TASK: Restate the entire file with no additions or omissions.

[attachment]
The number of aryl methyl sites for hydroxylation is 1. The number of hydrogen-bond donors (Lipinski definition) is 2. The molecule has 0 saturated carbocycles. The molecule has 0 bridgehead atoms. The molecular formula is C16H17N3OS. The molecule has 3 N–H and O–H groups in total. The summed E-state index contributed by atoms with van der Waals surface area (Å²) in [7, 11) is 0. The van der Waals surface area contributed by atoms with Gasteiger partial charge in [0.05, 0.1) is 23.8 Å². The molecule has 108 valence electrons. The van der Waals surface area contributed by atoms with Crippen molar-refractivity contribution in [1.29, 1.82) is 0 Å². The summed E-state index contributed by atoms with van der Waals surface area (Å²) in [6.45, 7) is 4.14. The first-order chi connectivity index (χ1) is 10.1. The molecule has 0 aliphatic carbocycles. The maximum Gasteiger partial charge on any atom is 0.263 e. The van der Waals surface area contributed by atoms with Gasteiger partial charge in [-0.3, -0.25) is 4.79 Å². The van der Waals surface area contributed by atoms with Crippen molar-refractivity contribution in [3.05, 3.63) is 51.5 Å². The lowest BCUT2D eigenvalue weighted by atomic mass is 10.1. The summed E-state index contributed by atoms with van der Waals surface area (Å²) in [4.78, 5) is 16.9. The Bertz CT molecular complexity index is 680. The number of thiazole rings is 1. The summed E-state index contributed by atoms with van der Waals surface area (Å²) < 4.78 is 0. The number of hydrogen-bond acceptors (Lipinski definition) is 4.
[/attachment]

The number of aryl methyl sites for hydroxylation is 1. The number of hydrogen-bond donors (Lipinski definition) is 2. The molecule has 0 saturated carbocycles. The molecule has 0 bridgehead atoms. The molecular formula is C16H17N3OS. The molecule has 3 N–H and O–H groups in total. The summed E-state index contributed by atoms with van der Waals surface area (Å²) in [7, 11) is 0. The van der Waals surface area contributed by atoms with Gasteiger partial charge in [0.05, 0.1) is 23.8 Å². The molecule has 108 valence electrons. The van der Waals surface area contributed by atoms with Crippen molar-refractivity contribution in [1.29, 1.82) is 0 Å². The summed E-state index contributed by atoms with van der Waals surface area (Å²) in [6.45, 7) is 4.14. The first-order chi connectivity index (χ1) is 10.1. The molecule has 0 aliphatic carbocycles. The maximum Gasteiger partial charge on any atom is 0.263 e. The van der Waals surface area contributed by atoms with Gasteiger partial charge in [-0.3, -0.25) is 4.79 Å². The van der Waals surface area contributed by atoms with Crippen molar-refractivity contribution in [3.05, 3.63) is 51.5 Å². The lowest BCUT2D eigenvalue weighted by atomic mass is 10.1. The summed E-state index contributed by atoms with van der Waals surface area (Å²) in [4.78, 5) is 16.9. The Bertz CT molecular complexity index is 680. The number of thiazole rings is 1. The summed E-state index contributed by atoms with van der Waals surface area (Å²) < 4.78 is 0. The number of hydrogen-bond acceptors (Lipinski definition) is 4.